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State budgets reviewed for TBED initiatives: AZ, GA, IA, IN, UT, VA

January 19, 2017

SSTI has analyzed more recently released state budgets for TBED-related initiatives, and this week we present findings from our review of AZ, GA, IA, IN, UT and VA.   


Arizona Gov. Doug Ducey’s proposed $9.8 billion FY 2018 budget would support R&D infrastructure at the state’s three public universities (University of Arizona, Arizona State University, and Northern Arizona University) through the newly-announced University Capital Investment Program. This program would enable universities to use the transaction privilege tax revenues that they generate for as much as $1 billion in bonding for new research and development infrastructure, including deferred maintenance projects.

Education is a major emphasis of the governor’s proposed budget, and while the majority of funds go toward teachers and schools more broadly, Ducey also proposes $5 million in new investments to help connect rural schools to high-speed internet, as well as $200,000 to support a new statewide computer science and coding initiative.

The Arizona Commerce Authority (ACA), the state’s main economic development arm, would receive $54,969,000 under the proposed budget, a decrease of 1.5 percent ($0.827 million). Within the ACA, the Arizona Innovation Accelerator Fund would receive $164,100, unchanged from the previous fiscal year.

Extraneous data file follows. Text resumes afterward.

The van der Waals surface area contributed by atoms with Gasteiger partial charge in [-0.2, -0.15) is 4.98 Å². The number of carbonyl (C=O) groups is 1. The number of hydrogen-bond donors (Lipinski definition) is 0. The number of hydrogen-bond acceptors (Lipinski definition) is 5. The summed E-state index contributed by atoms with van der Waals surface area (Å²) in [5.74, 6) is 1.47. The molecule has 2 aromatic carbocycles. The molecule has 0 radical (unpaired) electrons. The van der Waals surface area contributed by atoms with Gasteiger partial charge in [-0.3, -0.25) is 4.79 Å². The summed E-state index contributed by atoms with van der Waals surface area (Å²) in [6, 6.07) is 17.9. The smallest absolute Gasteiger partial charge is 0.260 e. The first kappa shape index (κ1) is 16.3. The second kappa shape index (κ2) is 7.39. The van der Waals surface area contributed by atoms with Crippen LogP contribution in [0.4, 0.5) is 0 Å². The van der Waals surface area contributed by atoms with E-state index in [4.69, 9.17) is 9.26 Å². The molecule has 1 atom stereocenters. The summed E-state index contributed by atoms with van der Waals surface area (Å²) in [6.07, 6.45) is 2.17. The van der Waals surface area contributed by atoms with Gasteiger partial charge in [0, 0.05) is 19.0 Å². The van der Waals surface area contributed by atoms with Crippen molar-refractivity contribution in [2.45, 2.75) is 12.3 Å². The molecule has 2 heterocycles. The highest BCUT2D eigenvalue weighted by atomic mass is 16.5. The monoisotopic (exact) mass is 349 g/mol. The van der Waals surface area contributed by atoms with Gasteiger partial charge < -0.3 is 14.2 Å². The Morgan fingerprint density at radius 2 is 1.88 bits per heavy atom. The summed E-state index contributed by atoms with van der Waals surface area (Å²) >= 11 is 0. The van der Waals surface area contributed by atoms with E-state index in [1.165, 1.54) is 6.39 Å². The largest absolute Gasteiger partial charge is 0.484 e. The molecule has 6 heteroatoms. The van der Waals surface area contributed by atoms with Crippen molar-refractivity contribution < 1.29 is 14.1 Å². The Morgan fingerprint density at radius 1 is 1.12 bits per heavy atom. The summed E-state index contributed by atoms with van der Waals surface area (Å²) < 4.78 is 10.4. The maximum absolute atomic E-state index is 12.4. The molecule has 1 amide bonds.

Governor Nathan Deal’s proposed FY 2018 budget includes a significant increase for the state’s HOPE Scholarship program, new bond funding for the Georgia Research Alliance and stable funding for Georgia Tech’s Enterprise Innovation Institute. The HOPE Scholarship and Zell Miller Scholarship program would see an increase in their budget of $50 million from $715 million in FY 2017 to $766 million in FY 2018; the HOPE Scholarship program provides tuition assistance for students that graduated from high school with at least a 3.0 GPA, while Zell Miller recipients must graduate with a minimum 3.7 GPA and a minimum 1200 SAT score on the math and reading portions or a minimum 26 on the ACT.

The Georgia Research Alliance would see its state funding increase to $10.1 million in FY 2018, up from $5.1 million in FY 2017 as the result of proposed $5 million in general obligation bonds for equipment purchase and R&D infrastructure.

The Enterprise Innovation Institute (EI2) at Georgia Tech provides business and industry assistance, technology commercialization, and economic development. Among its services are the Georgia MEP and the Advanced Technology Development Center. EI2 would see its general fund budget increase from $19.3 million in FY 2017 to $19.5 million in FY 2018 under the governor’s budget proposal.


While Indiana Gov. Eric Holcomb’s proposed FY 2018-2020 $31.8 billion biennial budget emphasizes K-12 education, technology-based economic development causes would also receive considerable support. The Indiana Economic Development Corporation (IEDC) would receive $188.9 million over the biennium – an increase of approximately 14.6 percent.

Under the proposed budget, IEDC’s innovation and entrepreneurship programming would receive $10 million in new funding for each year of the biennium. The pre-existing Indiana 21st Century Research and Technology Fund would receive $30 million in both FY 2017 and FY 2018, a 2 percent increase from FY 2016. Additionally, the Indiana Biosciences Research Institute would receive $20 million in FY 2018, while the state’s Regional Cities initiative would receive $4 million in that same year. The Office of Defense Development would receive $628,060 in each year of the biennium, a 1.3 percent increase.